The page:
By Alex P. Vidal
“A million lights are dancing and there you are, a shooting star
An everlasting world and you’re here with me, eternally.”—Olivia Newton-John in her song, Xanadu
SOMETIME in 2005 in Iloilo City, Philippines, then 12-year-old Sharmane and I sent by air mail our photo together holding a VCD of the blockbuster 1977 musical film, Grease, to Sandy Olsson (Olivia Newton-John) in her Hollywood, California address.
We wrote a brief note in the back.
We had been watching the film together like crazy multiple times—morning, noon, and night time.
Like Snow White caterwauling when she saw her favorite dimwitted Dopey dwarf, Sharmane would scream on top of her voice each time she saw Sandy Olsson gyrate in the film together with Danny Zuko (John Travolta), a matinee idol and dance virtuoso nonpareil.
While Sharmane was enamored with Sandy’s film, I was hooked on her love songs (I Honestly Love You, Hopelessly Devoted To You, Sam, Suspended In Time, Xanadu).
“Will she be able to receive it?” Sharmane asked with raised eyebrows and tight lips, casting some veneer of doubts to our project.
“Of course, yes. Look, we have here her complete mailing address,” I boasted with holistic confidence.
“After receiving it, will she answer us?” dyed-in-the-wool Sharmane inquired anew, this time in a firm face and wary eyes.
“Yes, of course. Our note was unique; I’m sure she would be able to spot the difference compared to the hundreds of letters from the fans she regularly receives from all over the world,” I boldly assured her, avoiding a direct contact with her pair of skeptical eyes.
“Basta ha. I will wait (for Sandy’s answer),” Sharmane vowed.
Weeks of wait turned into months. And even years.
But back before 2006 came, just when I thought Vladimir (Didi) and Estragon (Gogo) had forgotten waiting for Godot, Sharmane dug something down the memory lane.
“It’s been a long time. The photo we sent probably didn’t reach Sandy. Or, if she received it, she must have thought we weren’t that important to warrant a reply,” she theorized, her voice cluttered in sordid incredulity.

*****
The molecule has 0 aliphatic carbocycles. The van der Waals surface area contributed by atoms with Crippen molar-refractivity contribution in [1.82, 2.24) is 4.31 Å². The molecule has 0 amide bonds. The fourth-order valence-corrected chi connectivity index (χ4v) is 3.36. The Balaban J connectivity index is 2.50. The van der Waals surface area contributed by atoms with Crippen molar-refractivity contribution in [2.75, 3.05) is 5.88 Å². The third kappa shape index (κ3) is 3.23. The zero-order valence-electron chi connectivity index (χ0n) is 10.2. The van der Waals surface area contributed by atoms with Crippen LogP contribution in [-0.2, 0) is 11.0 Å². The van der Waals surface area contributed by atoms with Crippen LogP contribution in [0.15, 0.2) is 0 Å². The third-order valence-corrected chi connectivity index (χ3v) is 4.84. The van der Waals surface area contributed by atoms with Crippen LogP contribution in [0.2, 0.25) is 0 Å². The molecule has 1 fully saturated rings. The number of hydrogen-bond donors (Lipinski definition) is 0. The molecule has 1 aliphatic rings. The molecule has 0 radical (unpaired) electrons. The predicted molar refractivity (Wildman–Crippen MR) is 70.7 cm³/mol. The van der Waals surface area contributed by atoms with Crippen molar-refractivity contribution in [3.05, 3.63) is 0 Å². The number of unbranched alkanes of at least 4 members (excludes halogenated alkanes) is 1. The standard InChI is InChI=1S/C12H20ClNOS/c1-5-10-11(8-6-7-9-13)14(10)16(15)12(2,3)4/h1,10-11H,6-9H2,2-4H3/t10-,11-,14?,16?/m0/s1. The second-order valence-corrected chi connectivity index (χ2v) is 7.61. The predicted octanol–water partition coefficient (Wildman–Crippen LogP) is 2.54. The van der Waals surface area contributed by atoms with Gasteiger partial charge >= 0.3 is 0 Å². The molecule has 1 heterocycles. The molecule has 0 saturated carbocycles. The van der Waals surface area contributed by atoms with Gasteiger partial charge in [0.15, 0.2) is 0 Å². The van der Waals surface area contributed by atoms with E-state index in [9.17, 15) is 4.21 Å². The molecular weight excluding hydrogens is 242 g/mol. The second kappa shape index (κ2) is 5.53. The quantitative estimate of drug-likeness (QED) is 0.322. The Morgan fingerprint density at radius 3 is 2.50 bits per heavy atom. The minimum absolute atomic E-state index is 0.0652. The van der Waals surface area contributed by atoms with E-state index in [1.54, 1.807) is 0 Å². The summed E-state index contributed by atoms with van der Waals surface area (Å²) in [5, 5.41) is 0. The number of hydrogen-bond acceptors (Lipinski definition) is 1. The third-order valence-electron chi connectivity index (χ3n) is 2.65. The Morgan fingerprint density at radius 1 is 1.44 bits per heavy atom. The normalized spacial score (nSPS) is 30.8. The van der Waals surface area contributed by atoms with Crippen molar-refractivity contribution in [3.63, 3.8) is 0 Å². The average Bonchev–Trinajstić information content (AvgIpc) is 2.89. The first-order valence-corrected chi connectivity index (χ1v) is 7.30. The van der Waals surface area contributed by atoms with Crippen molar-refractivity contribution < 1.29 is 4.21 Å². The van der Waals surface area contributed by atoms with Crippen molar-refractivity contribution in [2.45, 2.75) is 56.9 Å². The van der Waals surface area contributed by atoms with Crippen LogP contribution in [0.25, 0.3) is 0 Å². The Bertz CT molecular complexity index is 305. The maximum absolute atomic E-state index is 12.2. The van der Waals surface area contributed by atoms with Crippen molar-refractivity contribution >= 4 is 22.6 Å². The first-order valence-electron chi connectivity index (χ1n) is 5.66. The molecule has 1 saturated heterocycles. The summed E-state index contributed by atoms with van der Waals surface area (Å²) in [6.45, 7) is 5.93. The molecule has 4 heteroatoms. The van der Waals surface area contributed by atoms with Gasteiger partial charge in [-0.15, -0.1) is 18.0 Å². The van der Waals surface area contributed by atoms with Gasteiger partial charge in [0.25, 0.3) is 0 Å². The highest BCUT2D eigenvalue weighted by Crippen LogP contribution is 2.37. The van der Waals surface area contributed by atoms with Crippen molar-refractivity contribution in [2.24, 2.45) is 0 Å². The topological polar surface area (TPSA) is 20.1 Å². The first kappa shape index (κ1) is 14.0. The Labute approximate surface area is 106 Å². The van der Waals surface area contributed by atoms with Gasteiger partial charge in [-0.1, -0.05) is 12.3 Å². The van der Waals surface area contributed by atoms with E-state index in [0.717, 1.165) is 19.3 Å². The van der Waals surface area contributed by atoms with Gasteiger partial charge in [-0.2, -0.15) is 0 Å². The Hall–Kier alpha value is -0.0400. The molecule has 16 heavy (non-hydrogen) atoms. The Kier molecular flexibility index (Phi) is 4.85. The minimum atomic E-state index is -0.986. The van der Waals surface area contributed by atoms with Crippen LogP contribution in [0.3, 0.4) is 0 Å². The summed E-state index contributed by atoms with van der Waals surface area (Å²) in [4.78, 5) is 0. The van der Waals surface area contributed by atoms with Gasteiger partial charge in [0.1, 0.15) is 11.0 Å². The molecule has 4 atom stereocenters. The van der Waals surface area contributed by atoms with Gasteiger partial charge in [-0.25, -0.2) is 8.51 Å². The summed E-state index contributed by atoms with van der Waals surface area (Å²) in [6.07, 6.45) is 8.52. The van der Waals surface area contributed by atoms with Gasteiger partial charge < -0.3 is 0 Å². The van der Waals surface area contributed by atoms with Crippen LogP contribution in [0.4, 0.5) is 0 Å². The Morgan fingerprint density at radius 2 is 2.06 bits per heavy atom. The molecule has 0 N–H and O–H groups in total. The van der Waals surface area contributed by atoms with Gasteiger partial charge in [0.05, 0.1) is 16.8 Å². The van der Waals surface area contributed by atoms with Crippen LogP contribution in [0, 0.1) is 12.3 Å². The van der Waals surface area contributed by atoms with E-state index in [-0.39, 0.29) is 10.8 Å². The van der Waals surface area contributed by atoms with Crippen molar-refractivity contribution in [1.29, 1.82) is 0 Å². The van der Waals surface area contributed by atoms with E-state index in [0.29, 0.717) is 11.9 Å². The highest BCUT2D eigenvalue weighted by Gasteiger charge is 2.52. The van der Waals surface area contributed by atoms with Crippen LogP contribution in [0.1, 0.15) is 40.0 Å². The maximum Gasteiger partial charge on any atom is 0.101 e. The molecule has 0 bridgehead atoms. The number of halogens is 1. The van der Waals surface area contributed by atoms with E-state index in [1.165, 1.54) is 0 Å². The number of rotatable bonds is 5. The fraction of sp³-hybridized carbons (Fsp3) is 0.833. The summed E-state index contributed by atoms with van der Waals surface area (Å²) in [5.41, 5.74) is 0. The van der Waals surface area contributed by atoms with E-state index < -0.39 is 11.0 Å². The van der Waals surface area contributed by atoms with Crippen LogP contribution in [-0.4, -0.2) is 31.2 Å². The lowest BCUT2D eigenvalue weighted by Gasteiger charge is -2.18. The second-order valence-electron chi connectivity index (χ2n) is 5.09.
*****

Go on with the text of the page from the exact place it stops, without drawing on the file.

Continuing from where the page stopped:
“Or she received it but was only too busy to reply; and if she forgets today, she will probably remember (to reply) later. Let’s not lose hopes,” I assured the now getting cynical young lady.
When I visited Hollywood in 2008, I was tempted to play tricks on Sharmane by telling her, “I will visit Sandy personally and if I have a chance to cone face to face with her, I will ask why she didn’t reply to our communication.”
Sharmane, now 15 and wiser, didn’t take my antics seriously.
Without saying a word, she smirked like Jane who found Tarzan too enfeebled mentally to introduce himself while uttering T-A-R-Z-A-N.
If the slim prospect of it-might-still-be-possible-to-get-a-reply anytime didn’t anymore titillate Sharmane, it’s her virtual resignation to the growing odds that have stacked after years of grappling with the elements of surprise. And her adolescence has upped her ante on contemporary Hollywood stars like Britney Spears, Taylor Swift, Beyonce, and Jessica Alba, to name only a few.
Of course, I traveled to Hollywood several times without even trying to find out Sandy’s whereabouts.
Years have passed—I mean, long years. Sharmane, now a Registered Nurse, no longer fancy herself into believing Sandy will eventually take time to give the ill-fated photo we sent years ago an iota of chance to be even “shortlisted” for a reply.
It’s been buried in the past, we both have accepted it; but the nostalgia and thrill—the immorality of Grease and her lovely and unforgettable songs—are still imbedded in our memory.
As a matter of fact, Sharmane still kept a copy of that VCD until now, while I secured the album containing Sandy’s nerve-tingling songs and play it from time to time.
Sandy or Olivia Newton-John, English-born and grew up in Australia, sang some of the biggest hits of the 1970s and ’80s while recasting her image as the virginal girl next door into a spandex-clad vixen—a transformation reflected in miniature by her starring role in Grease, one of the most popular movie musicals of its era.
She died on August 8, 2022 at her ranch in Southern California. She was 73.
Sandy’s real-life husband, John Easterling, announced her death. She had lived with a breast cancer diagnosis since 1992 and in 2017 announced that the cancer had returned and spread.
According to The New York Times, she was a prominent advocate for cancer research, starting a foundation in her name to support it and opening a research and wellness center in metropolitan Melbourne, Australia for years.
Rest in peace, Sandy. We are hopelessly devoted and honestly love you.
(The author, who is now based in New York City, used to be the editor of two local dailies in Iloilo.—Ed)